With technology, Aviram asserts, “The whole issue of water management is changed by technology. It’s true of everything, but very true of water. It goes to almost every stage of the water cycle and across the supply chain. It’s a huge world of technologies that leaders have to understand."
The issue of water resource management is well-placed to attract the next generation of talent as well. The UN’s sustainable development goals (SDGs) to 2030 offer an ideology that resonates with Millennials seeking to make a difference in the workplace. Saving the planet and its people are defining goals, with water a major part of the equation.
EnviDan’s Fjerbaek explains, “In order to recruit the best people into water and not have them seduced by oil or finance, you have to have a purpose and sustainable development goals are a great frame for this purpose.”
Boyden’s agriculture, industry and utilities clients come to us for board level, C-suite and senior level search, as well as culture change, designed with our Leadership Consulting experts.
From a talent perspective, trends in water sector transformation mean more global searches and a keener focus on multi-disciplinary experience, covering geo-politics and diplomacy, Sustainable Development Goals, regulation, technology, investment flows, branding and attracting executives and engineers into tech-driven opportunities.
Allan Marks, Managing Partner, Boyden Australia and Global Leader of Boyden’s Infrastructure & Transportation Practice, explains, “Our search work is increasingly global because we are looking for remote skill sets. As well as sector experience, it is essential that executives demonstrate modern thinking around management. Some high potential executives come from consulting, others possibly from government, where they have some affinity with energy and utilities. It is important they can apply practical experience to make a worthwhile contribution."
The fluid nature of the water sector makes recruiting more challenging, particularly in large, mature markets. The best candidates are in high demand, fielding opportunities from direct suppliers and distributors from all sides of the supply chain.
Fjerbaek at EnviDan asserts, “The most sought-after people are highly skilled professionals who understand environmental processes, IT and data possibilities. They are keenly innovative, so always challenge the current solution in order to keep moving. This is why the sustainability context needs to be properly understood."
Branding and marketing are key to acquiring the best talent, and effective hiring means positioning opportunities in a global context. “It is not only younger generations that are attracted to a higher purpose, but older generations keen to talk about CO2 reduction, global climate change, overheating and so on,” adds Fjerbaek.
With such major issues facing the world, “We must change our business and ways of working,” says Lidia Messellod. “It is really key for us to have leaders with change in their DNA. We take them out of their comfort zone, use formal development plans and drive continuous improvement using live challenges.”
Boyden brings a multi-disciplinary approach to water through deeply specialised conversations. “The greater the engagement, the more we can talk about the wider market, such as issues around customers, sustainability, infrastructure spend, government policy and so on. Companies have to be competitive and run between market pricing forces, regulation and the customer. There are a lot of pressure points. Add to that disruption and you have a different, more dynamic ball game that requires an intricate, knowledgeable conversation,” explains Boyden’s Marks.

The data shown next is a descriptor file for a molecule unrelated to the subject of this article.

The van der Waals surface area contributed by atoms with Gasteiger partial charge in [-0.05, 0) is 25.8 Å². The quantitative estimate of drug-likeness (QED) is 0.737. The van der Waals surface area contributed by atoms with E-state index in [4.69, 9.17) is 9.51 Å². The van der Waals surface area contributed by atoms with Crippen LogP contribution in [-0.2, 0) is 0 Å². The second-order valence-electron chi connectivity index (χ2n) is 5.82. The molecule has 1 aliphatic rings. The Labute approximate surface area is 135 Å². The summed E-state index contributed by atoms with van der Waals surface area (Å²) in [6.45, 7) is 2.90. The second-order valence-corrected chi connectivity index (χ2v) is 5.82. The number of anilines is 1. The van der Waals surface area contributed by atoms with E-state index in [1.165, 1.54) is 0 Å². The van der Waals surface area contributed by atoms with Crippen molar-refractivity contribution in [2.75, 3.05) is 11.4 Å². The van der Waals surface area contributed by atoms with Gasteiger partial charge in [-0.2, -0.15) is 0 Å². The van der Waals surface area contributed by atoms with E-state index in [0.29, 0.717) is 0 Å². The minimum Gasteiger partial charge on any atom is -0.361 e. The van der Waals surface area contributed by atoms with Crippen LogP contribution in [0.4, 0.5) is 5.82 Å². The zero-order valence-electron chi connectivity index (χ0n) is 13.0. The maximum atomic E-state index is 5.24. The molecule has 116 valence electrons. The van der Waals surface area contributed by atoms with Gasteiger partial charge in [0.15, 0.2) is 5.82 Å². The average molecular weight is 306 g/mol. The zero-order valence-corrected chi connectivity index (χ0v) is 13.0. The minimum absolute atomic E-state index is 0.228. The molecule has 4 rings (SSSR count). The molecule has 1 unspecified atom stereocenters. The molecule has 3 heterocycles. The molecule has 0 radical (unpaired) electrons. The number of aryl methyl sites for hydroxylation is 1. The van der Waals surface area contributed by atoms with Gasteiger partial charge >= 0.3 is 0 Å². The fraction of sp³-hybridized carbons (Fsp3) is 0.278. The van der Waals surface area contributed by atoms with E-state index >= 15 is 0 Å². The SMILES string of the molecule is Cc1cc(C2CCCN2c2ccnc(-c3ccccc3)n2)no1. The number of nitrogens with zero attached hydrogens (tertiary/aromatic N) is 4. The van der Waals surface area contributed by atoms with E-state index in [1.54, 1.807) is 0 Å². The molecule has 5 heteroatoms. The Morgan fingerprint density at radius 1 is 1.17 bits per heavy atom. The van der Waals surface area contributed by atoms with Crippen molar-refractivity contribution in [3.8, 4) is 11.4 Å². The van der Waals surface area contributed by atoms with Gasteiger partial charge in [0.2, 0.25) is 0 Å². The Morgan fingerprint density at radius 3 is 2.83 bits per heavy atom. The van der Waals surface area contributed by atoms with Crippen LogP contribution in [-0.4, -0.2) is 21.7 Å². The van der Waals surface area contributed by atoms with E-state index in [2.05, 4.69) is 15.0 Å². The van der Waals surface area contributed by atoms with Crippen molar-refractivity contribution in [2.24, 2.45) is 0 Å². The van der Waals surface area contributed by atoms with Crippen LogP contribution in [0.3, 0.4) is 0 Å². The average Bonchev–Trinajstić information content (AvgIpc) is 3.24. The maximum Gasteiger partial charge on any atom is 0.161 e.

Water security concerns NGOs, government and business leaders in developing and developed countries; company directors in agriculture, industry and utilities; and consumers, those with current access to clean water and the millions without it.
In order to thrive, the world’s growing population depends on global collaboration in the sustainable and equitable use of water resources and climate resilience.
Human need, geopolitics, technology and leaders with the determination, knowledge and skills to tackle critical complex issues, will continue to transform the water sector. To avoid the threat to business, we must all become ever more sophisticated in understanding this multi-discipline sector, its stakeholders and the nuances involved.
1 Financial Times headline quoting Jean-Louis Chaussade, then CEO of Suez
2 United Nations University, Global Water Crisis: The Facts
3 A generation is approximately 30 years
4 The World Bank
5 The World Bank Group on Land & Food Security
6 The Economist, 2nd March 2019
7 Business Insider, sourced from the UK Environment Agency
8 Reported in The Economist, 23rd February 2019
9 Tenaris is based in Luxembourg and has a presence in more than 30 countries worldwide. It had revenues of $7.7 billion and 23,500 employees in 2018
10 The World Bank’s 2030 Water Resources Group offers data analysis and toolkits for more informed decision-making
11 Financial Times, December 2018
12 The Economist, January 2019
13 Xylem In Focus series https://www.xylem.com/ru-ru/making-waves/water-utilities-news/xylem-ceo-patrick-decker-smart-water-is-the-next-disruption/
14 Xylem had global revenues of $5.2 billion in 2018 across water infrastructure, applied water and measurement & control solutions. It has 3,000 employees and 37 brands
15 $13.78 billion. The next in the Index, Beijing Enterprise Water, has a market cap of $2.9 billion
16 MSCI Global Sustainable Water Index tracks companies that derive at least 50 percent of revenues from products and services in sustainable water
17 The Economist, 5th March 2019